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The Bangko Sentral ng Pilipinas (BSP), the Philippines’ central bank has authorized two new cryptocurrency exchanges to make conversions between cryptocurrencies and the Philippine peso.

The Philippine Star reported that BSP’s deputy Governor Chuchi G. Fonacier said the Philippines central has accepted the applications filed by Virtual Currency Philippines, Inc. and ETranss as platforms.

This makes them the fourth and fifth cryptocurrency exchanges in the Philippines that have been approved and regulated, joining Betur Inc,’s operator, and Rebittance Inc., approved in September and October 2017, and lastly, BloomSolutions, which was approved in May 2018. There are currently 29 applications for cryptocurrency exchanges awaiting approval.

Fonacier said that applicants operating cryptocurrency exchanges may not be required to secure electronic money issuer (EMI) licenses anymore, making the process easier.

“There are some refinements. This may entail additional requirement but not automatically an EMI license,” she the governor.

Cryptocurrency activity has experienced a rapid growth in the Philippines in the last few months. Recent data from the BSP saw trading volume between cryptocurrencies and the Philippine peso reaching on average US$36.74 million a month in the first quarter of 2018.

The BSP created a formal regulatory structure for cryptocurrency exchanges through Circular 944 on February 6, 2017. The circular needs cryptocurrency exchanges to enlist with the BSP as remittance and transfer companies.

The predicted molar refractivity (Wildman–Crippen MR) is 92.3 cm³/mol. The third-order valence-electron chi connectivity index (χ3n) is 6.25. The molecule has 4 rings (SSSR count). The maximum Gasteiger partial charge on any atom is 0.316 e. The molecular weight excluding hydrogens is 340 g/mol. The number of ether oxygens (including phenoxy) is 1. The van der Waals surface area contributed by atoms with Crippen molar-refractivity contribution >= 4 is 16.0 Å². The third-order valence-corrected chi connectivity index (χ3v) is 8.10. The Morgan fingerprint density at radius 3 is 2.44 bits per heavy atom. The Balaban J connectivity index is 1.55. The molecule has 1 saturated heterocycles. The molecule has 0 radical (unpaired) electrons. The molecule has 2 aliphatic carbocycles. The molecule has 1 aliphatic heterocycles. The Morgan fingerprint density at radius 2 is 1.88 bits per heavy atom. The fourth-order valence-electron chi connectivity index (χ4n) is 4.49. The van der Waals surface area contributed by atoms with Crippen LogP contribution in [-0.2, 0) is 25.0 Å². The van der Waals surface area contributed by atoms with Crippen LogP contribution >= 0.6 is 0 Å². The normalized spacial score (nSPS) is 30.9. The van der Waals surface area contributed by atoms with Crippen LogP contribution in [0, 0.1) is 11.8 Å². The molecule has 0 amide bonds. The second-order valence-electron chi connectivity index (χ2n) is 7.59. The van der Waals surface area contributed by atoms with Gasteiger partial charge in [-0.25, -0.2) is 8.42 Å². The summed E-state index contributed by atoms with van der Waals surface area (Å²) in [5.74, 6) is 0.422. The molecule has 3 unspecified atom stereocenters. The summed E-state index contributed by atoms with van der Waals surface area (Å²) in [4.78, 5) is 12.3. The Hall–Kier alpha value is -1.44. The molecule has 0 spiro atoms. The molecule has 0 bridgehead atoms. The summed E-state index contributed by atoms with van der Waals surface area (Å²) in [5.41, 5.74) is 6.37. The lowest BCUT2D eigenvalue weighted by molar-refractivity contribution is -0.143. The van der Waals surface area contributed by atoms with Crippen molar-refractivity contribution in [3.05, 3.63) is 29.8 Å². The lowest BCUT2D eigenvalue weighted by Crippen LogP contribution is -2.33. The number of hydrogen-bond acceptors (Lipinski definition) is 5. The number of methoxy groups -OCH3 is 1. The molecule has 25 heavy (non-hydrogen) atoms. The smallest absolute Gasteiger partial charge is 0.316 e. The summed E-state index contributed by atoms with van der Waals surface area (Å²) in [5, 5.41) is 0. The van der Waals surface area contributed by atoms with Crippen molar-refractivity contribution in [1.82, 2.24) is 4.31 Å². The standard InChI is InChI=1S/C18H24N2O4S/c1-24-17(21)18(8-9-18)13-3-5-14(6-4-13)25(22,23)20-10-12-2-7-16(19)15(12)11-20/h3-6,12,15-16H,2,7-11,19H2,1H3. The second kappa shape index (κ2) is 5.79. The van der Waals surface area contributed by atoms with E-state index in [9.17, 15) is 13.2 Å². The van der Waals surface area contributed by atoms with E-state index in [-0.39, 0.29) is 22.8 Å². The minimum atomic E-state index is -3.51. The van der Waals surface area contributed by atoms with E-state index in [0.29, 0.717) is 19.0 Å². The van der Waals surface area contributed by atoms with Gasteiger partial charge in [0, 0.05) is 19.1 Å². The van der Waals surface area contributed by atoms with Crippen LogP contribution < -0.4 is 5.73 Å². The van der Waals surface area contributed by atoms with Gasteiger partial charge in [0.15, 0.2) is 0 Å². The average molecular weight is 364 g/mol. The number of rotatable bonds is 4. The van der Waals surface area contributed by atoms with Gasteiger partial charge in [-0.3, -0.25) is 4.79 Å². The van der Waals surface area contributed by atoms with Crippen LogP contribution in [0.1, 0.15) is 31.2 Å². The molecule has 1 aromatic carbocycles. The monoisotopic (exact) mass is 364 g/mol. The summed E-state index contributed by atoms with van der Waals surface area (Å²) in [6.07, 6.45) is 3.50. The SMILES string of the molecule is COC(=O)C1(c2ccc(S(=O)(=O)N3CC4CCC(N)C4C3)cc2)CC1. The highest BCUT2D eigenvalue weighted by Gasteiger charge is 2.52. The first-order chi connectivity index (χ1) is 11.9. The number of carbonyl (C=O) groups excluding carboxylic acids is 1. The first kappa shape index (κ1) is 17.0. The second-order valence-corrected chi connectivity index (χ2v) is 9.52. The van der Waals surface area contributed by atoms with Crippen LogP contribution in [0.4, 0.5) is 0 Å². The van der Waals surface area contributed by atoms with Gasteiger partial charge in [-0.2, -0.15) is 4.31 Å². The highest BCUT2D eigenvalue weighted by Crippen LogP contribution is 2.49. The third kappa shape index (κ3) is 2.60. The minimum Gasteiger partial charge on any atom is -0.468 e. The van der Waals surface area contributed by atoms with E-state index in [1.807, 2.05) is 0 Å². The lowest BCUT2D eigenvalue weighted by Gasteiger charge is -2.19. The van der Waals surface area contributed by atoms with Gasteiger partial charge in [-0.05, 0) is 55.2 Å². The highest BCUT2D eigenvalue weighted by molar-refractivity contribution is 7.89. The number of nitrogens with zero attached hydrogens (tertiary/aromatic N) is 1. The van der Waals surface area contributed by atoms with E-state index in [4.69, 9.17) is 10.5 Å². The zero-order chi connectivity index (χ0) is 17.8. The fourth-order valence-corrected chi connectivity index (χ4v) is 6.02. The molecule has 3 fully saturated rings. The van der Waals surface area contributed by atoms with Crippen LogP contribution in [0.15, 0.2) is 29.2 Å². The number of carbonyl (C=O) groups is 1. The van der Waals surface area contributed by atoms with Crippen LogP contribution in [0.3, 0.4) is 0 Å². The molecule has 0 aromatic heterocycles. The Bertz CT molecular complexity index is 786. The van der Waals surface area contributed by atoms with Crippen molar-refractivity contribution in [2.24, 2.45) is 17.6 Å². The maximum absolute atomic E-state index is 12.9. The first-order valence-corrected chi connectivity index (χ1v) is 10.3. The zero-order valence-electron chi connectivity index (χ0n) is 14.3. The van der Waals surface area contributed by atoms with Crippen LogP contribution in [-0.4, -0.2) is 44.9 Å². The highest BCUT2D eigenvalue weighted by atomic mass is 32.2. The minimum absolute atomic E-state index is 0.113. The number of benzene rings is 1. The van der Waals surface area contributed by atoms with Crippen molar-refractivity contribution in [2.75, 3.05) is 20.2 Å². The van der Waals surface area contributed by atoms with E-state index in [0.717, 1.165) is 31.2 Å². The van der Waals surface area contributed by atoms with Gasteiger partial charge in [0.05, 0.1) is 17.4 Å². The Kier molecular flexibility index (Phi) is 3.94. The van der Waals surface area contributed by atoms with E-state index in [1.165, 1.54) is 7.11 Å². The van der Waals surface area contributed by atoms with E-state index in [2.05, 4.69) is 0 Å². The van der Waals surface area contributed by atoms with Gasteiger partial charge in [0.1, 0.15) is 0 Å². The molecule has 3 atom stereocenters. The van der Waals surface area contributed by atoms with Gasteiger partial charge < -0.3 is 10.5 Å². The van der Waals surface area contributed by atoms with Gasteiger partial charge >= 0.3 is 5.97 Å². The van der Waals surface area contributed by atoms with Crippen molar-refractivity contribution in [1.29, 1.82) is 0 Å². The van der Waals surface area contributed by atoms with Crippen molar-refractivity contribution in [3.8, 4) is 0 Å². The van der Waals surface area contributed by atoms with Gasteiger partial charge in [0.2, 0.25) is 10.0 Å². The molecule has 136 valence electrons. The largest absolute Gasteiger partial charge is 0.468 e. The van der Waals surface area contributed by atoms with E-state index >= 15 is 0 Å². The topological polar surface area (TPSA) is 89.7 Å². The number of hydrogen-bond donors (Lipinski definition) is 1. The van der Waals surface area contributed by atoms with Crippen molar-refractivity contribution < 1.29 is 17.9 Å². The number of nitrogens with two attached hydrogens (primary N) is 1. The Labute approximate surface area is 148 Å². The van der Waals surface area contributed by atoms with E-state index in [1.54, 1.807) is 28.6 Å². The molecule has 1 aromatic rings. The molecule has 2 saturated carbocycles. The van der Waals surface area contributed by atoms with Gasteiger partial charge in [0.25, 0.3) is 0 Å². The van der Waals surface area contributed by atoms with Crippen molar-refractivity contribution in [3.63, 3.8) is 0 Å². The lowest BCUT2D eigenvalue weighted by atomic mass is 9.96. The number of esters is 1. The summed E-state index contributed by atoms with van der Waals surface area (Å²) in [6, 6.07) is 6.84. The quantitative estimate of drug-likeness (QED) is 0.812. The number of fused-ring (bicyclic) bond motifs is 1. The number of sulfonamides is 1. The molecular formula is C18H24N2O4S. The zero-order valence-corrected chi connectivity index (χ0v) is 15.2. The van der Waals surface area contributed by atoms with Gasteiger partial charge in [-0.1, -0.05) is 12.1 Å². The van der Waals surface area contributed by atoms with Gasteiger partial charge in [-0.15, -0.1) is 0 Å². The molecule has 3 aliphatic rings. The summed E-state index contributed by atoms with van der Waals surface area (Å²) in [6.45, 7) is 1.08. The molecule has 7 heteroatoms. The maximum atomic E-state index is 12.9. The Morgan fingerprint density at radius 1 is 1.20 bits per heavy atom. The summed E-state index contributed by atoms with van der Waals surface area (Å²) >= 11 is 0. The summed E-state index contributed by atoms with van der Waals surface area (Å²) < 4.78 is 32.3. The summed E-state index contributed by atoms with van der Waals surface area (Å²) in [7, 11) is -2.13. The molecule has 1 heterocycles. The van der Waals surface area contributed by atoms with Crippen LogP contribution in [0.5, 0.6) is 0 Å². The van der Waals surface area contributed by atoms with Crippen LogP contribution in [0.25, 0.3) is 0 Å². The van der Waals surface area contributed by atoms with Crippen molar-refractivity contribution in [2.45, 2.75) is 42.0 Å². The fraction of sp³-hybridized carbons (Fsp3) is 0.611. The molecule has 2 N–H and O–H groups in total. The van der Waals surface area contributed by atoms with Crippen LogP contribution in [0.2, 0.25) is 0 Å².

The exchanges also need to put in implement adequate security measures to cover the risks that come with cryptocurrencies such as control measures to prevent money laundering and terrorist financing, technology risk management systems, and user protection.

In the northern part of the Philippines, the Cagayan Special Economy Zone has been making efforts to become a potential hub for blockchain startups and a “Fintech City.”

The Cagayan Economic Zone Authority (CEZA), the state agency that handles the special economic zone, will be home to as many as 25 cryptocurrency exchange operators in its tax- lenient jurisdiction, as stated by a new announcement.

Each exchange will be able to own sub-licenses of as many as 20 to 30 traders or brokers it is also required of them to make an initial investment of US$1 million within two years.

CEZA’s administrator and CEO Raul L. Lambino said that Philippines’ residents will not be permitted to invest or trade in ICOs.

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